Schrödinger wrote a letter to Einstein after the 1935 EPR paper, and in that letter Schrödinger used the German word "Verschränkung" which translates into "entanglement", but when was the word first used in English?

Schrödinger's 1935 paper written in English, called Discussion of Probability Relations between Separated Systems, says (according to Wikipedia) "I would not call [entanglement] one but rather the characteristic trait of quantum mechanics, the one that enforces its entire departure from classical lines of thought" which means the concept was there but it whatever word he used for it was not entanglement (hence the square brackets). Unfortunately I do not have access to the full paper.

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    $\begingroup$ Matthias Christandl researched this at some point, going as far as a trip to the Schrödinger archive, just to resolve a bet with Artur Ekert. I don’t remember what conclusion he came to, but that might help focus your search. $\endgroup$ – DaftWullie May 19 '18 at 5:49

I managed to get access to the paper mentioned in the question. Schrödinger in 1935 (the same year the original EPR paper was published) wrote in English: "By the interaction the two representatives (or $\psi$-functions) have become entangled." This was in the abstract.

He also wrote later in the paper: "What constitutes the entanglement is that $\psi$ is not a product of a function of x and a function of y."

He also used the term "disentanglement"

However the use of the term as found by searching: quantum entanglement
in Google Scholar indicates that the term was merely doubling every 10 years until roughly 1990 when it went up by a factor of 5 in a 10-year period, followed by further factor of 6 in the next 10-year period:

enter image description here

Data was collected just now:

1900-1940: 63 results
1900-1950: 93 results
1900-1960: 146 results
1900-1970: 313 results
1900-1980: 718 results
1900-1990: 1700 results
1900-2000: 9380 results
1900-2010: 61700 results
1900-2020: 151000 results

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    $\begingroup$ Great answer. Is the original freely available online anywhere to your knowledge? $\endgroup$ – DukeZhou May 23 '18 at 18:50
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    $\begingroup$ Unfortunately I was not able to access it until I got on my university account. $\endgroup$ – user1271772 May 23 '18 at 23:45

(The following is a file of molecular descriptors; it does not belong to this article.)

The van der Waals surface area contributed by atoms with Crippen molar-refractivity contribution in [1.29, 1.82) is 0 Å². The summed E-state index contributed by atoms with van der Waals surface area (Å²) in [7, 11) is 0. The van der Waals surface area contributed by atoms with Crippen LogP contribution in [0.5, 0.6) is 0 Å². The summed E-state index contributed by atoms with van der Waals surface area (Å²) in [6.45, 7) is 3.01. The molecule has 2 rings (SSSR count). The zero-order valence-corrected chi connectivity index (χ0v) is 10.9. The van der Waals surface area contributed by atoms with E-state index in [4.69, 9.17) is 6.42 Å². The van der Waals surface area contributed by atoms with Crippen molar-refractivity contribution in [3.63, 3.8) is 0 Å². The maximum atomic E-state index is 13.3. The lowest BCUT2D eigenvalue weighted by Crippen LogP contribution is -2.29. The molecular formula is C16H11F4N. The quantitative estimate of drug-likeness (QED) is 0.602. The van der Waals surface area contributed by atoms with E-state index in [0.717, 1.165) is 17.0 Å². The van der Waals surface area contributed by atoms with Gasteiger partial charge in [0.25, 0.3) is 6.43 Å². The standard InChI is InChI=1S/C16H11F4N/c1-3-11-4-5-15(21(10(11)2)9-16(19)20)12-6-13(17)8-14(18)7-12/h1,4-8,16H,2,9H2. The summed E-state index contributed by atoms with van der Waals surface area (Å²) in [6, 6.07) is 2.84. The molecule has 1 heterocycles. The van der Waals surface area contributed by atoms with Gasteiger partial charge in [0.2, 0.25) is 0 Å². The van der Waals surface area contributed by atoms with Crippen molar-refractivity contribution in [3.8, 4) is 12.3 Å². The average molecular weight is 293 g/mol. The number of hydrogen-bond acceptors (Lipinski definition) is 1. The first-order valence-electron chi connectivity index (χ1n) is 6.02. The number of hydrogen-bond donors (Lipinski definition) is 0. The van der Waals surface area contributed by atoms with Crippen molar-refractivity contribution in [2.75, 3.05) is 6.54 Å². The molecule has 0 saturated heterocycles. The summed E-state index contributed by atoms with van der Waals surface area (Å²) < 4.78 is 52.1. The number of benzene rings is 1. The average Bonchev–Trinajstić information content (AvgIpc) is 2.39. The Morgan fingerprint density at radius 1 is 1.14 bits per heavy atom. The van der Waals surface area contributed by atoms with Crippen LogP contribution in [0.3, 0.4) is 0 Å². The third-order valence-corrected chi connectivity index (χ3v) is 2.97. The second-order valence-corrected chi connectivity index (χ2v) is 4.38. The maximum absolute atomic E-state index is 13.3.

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    $\begingroup$ if i was going to start a pirates bay (don't worry, i'm not;) it would be for research papers and reference materials $\endgroup$ – DukeZhou May 24 '18 at 19:09
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    $\begingroup$ There are some, which I won't mention here, you can check, but it's not going to be as easy to find as music or movies. The demand for a 1935 paper by Schroedinger is extremely niche. $\endgroup$ – user1271772 May 24 '18 at 19:14

According to Matthias Christandl (who did some research on this to resolve a bet with Artur Ekert), while the term "entanglement" was first used in 1935, as already relayed in other answers, the concept was discussed by Schrodinger in 1932. This set of slides (slides 3-8 in particular) from a talk reproduce part of a document that details this. The full image is also on the front of his thesis.


This is a soft answer, offered b/c I'm interested in the etymologies of terms we use in math and science. For what it's worth:

entanglement (n.) 1630s, "that which entangles," from entangle + -ment. From 1680s as "act of entangling." Foreign entanglements does not appear as such in Washington's Farewell Address (1796), though he warns against them. The phrase is found in William Coxe's 1798 memoirs of Sir Robert Walpole.
SOURCE: Online Etymological Dictionary


tangle (n.) 1610s, "a tangled condition, a snarl of threads," from tangle (v.).
SOURCE: Online Etymological Dictionary

I make this connection because the idea of determinacy and strings/threads goes back to at least the ancient Greek Moirai (the Fates).

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    $\begingroup$ Interesting that "entanglement" came roughly 20 years after "tangle" $\endgroup$ – user1271772 May 23 '18 at 23:44
  • $\begingroup$ @user1271772 and also that the word came through the Scandinavian languages where the Norns are the analog of the Greek Fates. (I'm inclined to believe the primary meaning of Norns as "entwiners" is the most reasonable assumption.) I'm seeing Verschränkung being used in exactly the same sense, although I haven't found a common root. $\endgroup$ – DukeZhou May 24 '18 at 19:20
  • $\begingroup$ Meanwhile, this is interesting but I don't see anyone replacing "entanglement" with "implexion", (especially now that we have the Free Will Theorem, which reinforces the resonance of the terms in use;) $\endgroup$ – DukeZhou May 24 '18 at 19:23

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